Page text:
SCU community outreach and education program manager Stephan Soule at the Solitary Islands Aquarium which has reopened after a temporary closure due to coronavirus. Photo: Tim Jarrett
SCU community outreach and education program manager Stephan Soule at the Solitary Islands Aquarium which has reopened after a temporary closure due to coronavirus. Photo: Tim Jarrett

Lonely fish ready to emerge from isolation to welcome guests

WHEN the Solitary Islands Aquarium opens its doors again this weekend, staff might not be the only ones excited to see visitors.

Southern Cross University community outreach manager Stephan Soule explained the coronavirus shut down had the potential to affect more than just humans.

He said since aquariums had closed, there were instances of changes in fish behaviour associated with the sudden absence of human interaction.

"Fish like big gropers are really inquisitive animals, they are like big puppy dogs," he said.

"The fish were becoming used to having people around and with no one in the aquarium they were getting quite lonely."

While Mr Soule said there weren't any in their Coffs Harbour centre showing signs of loneliness, marine biologists at aquariums in both Cairns and Japan had reported strange behaviour.

At Sumida Aquarium in Tokyo staff had even placed tablets facing the tank so people could interact with their resident garden eels remotely, after the eels appeared to become increasingly scared of humans.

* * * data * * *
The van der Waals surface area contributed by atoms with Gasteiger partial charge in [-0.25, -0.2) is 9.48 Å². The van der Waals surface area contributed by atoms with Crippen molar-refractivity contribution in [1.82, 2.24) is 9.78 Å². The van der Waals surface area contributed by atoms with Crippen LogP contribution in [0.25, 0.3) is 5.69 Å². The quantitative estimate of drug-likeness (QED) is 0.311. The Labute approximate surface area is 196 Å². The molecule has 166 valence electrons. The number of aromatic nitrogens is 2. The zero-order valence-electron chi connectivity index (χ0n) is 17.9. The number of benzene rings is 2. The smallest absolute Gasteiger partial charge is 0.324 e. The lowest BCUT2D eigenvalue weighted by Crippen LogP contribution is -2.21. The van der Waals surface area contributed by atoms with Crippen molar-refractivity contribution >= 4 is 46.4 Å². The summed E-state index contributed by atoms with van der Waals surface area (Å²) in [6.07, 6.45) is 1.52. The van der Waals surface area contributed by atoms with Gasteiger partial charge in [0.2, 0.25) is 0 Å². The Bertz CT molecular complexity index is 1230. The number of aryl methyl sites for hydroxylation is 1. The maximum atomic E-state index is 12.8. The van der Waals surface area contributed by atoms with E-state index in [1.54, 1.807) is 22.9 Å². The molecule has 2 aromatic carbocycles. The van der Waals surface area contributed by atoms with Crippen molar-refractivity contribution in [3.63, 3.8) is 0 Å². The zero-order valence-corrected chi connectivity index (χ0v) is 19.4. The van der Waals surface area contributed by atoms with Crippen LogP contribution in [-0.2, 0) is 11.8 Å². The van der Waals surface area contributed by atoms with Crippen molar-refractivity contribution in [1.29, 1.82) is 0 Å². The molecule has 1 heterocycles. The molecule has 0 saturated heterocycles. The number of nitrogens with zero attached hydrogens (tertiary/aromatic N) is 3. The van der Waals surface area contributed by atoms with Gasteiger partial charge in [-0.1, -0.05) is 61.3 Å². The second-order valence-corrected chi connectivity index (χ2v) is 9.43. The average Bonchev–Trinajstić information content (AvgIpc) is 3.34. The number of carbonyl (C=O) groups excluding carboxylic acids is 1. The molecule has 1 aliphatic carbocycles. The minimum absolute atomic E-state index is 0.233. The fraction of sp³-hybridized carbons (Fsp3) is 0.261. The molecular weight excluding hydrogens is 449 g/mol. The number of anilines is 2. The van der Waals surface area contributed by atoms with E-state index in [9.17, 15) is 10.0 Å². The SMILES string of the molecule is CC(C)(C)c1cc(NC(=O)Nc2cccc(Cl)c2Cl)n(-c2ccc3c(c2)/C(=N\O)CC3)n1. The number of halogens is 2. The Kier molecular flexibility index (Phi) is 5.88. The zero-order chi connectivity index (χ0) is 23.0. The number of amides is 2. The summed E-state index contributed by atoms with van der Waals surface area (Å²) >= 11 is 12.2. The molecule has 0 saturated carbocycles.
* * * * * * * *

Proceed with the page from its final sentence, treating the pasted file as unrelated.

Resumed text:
One thing is for sure though, Mr Soule and the staff are ready to welcome the public back, located at the National Marine Science Centre.

Last weekend the aquarium opened for the first time since March and has instigated a series of Covid Safe practices including he introduction of floor markings and online bookings.

Mr Soule said it was critical people wishing to visit the centre reserve a spot online first, as there is a 30 guest limit during any one of the four 90-minute sessions per day.

Payment is processed at the centre.

"We have a lot of people interested and a lot of annual pass holders who are keen to get back into the aquarium," he said.

"It is a great place to really appreciate our local environment, you can get under water without getting wet and see the animals that inhabit our local area."

The Solitary Islands Aquarium is open every day during the school holidays.

Visit solitaryislandsaquarium.com for more information or to make a booking.



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